Pension Related Criminal Offences: Impact on Lenders

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Pension Related Criminal Offences: Impact on Lenders

Published 29 julio 2022


The Pension Schemes Act 2021 (the “Act”), which became law on 11 February 2021, has changed the pensions landscape, including by extending the Pensions Regulator (“tPR”)’s powers in a way which could impact on certain finance transactions.

tPR’s powers

The Act gives tPR additional information gathering powers to inspect premises and require a person likely to hold information relevant to the exercise of its powers to attend an interview or answer questions.  In addition, there are two new grounds which make it easier for tPR to issue a contribution notice (a notice requiring a sponsoring employer and/or those associated/connected with the employer to pay money into a defined benefit (“DB”) pension scheme) and there will be changes made to the notifications that sponsoring employers of a DB pension scheme will be required to make.  Most notably though, the Act introduced new criminal offences relating to DB pension schemes which includes:

  • avoidance of a statutory s75 debt; and
  • conduct risking accrued scheme benefits.

These became criminal offences on 1 October 2021 and although the offences do not have retrospective effect, so tPR can only pursue parties in respect of acts/failures to act which took place on or after 1 October 2021, tPR has said in its guidance that it may take into account facts from before that date as part of its investigations (and indeed those being investigated may want to rely on the past in their defence).  These new criminal offences are in addition to tPR’s ability to issue civil penalties of up to £1 million in certain circumstances.

Another key point to note is that the new criminal offences apply to any person, not just trustees and sponsoring employers of DB pension schemes.  The legislation is widely drafted so this could include:

  • other members of the corporate group of a sponsoring employer of a DB pension scheme;
  • banks exercising contractual rights to call a default, accelerate or enforce security or lending to a sponsoring employer of a DB pension scheme;
  • parties entering into a joint venture with a sponsoring employer of a DB pension scheme; and
  • professional advisers except insolvency practitioners.


There is a defence to the two new criminal offences of “reasonable excuse”.  Although reasonable excuse is not defined in the Act, it is understood that it will be for tPR to prove that an excuse is not reasonable.  tPR has helpfully produced guidance on this defence and made it clear that it does not intend to prosecute ordinary commercial activity but rather to investigate intentional or reckless activity.  The factors tPR will take into account include:

  • whether any detriment caused was incidental;
  • if mitigation is offered, the adequacy of the mitigation and whether the DB pension scheme has been treated fairly compared to other stakeholders of the sponsoring employer; and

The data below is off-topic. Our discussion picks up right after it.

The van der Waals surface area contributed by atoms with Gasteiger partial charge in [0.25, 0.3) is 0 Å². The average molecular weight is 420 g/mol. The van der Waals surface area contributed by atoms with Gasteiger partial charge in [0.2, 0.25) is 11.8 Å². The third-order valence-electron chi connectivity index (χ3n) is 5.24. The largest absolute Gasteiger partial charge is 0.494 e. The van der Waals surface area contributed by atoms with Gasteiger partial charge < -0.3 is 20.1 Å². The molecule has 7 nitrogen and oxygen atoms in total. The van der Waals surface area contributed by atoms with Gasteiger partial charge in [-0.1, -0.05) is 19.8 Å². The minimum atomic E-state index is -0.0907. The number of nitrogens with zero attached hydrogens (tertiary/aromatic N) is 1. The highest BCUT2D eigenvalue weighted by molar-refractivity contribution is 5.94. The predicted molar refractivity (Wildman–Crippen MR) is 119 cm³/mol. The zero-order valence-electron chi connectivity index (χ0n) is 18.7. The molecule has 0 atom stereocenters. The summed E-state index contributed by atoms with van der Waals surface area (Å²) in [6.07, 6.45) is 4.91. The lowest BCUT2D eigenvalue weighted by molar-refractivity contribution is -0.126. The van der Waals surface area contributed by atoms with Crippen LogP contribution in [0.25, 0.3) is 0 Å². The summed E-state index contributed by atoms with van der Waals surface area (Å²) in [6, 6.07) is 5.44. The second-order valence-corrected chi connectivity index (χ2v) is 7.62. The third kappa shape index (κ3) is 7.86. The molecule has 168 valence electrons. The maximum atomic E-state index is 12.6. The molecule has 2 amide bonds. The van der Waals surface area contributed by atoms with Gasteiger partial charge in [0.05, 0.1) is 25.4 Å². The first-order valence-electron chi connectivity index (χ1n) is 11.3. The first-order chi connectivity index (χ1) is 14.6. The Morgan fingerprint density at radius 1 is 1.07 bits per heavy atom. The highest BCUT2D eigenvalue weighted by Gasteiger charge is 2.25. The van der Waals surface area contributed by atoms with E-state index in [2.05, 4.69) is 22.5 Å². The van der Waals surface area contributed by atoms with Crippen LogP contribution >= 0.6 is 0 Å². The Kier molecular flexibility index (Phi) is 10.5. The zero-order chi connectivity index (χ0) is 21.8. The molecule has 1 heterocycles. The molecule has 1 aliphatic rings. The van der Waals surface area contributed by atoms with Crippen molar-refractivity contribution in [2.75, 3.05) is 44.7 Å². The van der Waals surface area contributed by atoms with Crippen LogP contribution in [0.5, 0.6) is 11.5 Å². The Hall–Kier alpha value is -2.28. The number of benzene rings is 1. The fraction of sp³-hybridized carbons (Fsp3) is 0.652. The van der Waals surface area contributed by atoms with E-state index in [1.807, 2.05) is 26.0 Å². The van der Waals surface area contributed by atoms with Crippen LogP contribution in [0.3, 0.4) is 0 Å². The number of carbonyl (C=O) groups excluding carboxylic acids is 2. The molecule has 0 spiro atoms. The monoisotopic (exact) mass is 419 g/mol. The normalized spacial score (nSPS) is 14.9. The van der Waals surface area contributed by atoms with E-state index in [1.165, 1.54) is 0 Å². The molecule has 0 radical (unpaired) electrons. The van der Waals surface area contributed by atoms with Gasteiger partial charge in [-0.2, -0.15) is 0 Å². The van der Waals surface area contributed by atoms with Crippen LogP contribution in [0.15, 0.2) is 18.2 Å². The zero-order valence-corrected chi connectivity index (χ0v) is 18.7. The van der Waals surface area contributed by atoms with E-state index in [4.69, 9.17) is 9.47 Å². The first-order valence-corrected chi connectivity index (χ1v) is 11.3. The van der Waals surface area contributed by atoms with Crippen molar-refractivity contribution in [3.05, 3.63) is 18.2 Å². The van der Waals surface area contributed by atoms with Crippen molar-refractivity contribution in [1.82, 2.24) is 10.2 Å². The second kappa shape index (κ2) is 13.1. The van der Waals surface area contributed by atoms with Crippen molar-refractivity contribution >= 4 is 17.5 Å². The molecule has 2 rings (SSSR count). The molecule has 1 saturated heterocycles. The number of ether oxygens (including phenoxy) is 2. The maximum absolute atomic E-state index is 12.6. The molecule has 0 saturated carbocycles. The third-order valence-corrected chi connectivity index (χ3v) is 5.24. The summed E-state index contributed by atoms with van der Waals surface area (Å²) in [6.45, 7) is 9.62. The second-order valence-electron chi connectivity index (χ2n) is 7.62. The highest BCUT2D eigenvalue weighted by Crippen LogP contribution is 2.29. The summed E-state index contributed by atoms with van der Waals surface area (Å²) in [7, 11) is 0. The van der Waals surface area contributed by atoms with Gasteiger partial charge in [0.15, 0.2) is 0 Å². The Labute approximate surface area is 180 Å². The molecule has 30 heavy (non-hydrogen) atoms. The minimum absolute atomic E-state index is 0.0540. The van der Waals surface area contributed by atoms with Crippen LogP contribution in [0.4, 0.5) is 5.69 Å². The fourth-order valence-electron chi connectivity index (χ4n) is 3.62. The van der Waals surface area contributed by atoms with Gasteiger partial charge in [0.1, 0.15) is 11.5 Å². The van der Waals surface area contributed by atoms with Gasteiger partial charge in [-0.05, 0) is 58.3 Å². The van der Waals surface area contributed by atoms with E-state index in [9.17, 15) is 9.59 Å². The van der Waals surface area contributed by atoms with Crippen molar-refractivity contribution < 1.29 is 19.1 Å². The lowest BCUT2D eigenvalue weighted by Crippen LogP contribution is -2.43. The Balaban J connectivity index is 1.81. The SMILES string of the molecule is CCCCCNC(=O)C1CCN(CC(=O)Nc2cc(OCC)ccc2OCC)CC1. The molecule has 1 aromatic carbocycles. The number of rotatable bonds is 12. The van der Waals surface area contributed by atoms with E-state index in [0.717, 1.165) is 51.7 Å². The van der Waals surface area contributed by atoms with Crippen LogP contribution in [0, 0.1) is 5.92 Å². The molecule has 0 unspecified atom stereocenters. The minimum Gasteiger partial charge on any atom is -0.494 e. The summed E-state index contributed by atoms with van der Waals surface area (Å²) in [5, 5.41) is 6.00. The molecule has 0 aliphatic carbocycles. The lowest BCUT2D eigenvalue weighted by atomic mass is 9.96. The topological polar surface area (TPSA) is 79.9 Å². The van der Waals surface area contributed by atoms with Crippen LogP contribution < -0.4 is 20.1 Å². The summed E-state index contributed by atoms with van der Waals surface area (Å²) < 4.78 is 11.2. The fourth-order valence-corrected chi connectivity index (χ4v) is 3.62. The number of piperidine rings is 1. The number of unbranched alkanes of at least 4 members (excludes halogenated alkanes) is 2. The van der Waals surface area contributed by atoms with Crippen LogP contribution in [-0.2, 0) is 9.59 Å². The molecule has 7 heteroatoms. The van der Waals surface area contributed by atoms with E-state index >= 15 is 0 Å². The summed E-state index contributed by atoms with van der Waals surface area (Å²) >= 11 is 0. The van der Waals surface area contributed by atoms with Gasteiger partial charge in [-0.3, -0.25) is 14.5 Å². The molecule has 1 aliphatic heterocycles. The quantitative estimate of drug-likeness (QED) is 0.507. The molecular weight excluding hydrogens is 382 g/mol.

• if no mitigation or inadequate mitigation has been offered, whether there was a viable alternative which could have avoided or reduced any detrimental impact.

tPR will look at these factors in light of the reasonable knowledge a person had at the time, based on having made reasonable enquiries.  tPR will also take into account certain other circumstances, such as communications with trustees and tPR.

However, it is important to remember that tPR’s guidance is guidance, not law.  Also, given that there is no clearance route available in respect of the new criminal offences and criminal offences are ultimately decided by Courts, lenders may want to proceed cautiously at this stage.

What can lenders do?

Although it is for tPR to establish that a party does not have a reasonable excuse, lenders will want to be able to demonstrate, as a matter of good governance, that they do have reasonable excuse.  In light of its intention not to prosecute ordinary commercial activity, tPR has recognised that lenders are entitled to pursue their commercial interests notwithstanding the (arguably incidental) impact of such conduct on any relevant DB pension scheme. 

When collating evidence that they have a reasonable excuse for their actions or inactions, lenders will want to ensure they have documentary evidence and records.  Lenders will want to be able to demonstrate that they have fully considered a situation and have justifiable commercial reasons for the actions or inactions chosen by them.  In practice, this could include:

  • reviewing the status of any DB pension scheme as part of their due diligence on a borrower;
  • considering mitigations which could reduce the impact of any consequential detriment on the DB pension scheme (this may also include liaising directly with tPR and/or the trustees or, as a minimum, requiring confirmation from the borrower that the necessary communications with tPR and/or trustees have taken place);
  • undertaking viable alternative analysis including stress testing and carrying out appropriate legal and financial analysis on available options (as time permits);
  • obtaining external advice as appropriate; and
  • ensuring they have good quality, contemporaneous records and minutes of meetings in which decisions were taken. 



Angela Hayes

Angela Hayes

London - Walbrook

+44 (0) 20 7894 6268

Khurram Shamsee

Khurram Shamsee

London - Walbrook

+44 (0)20 7894 6566

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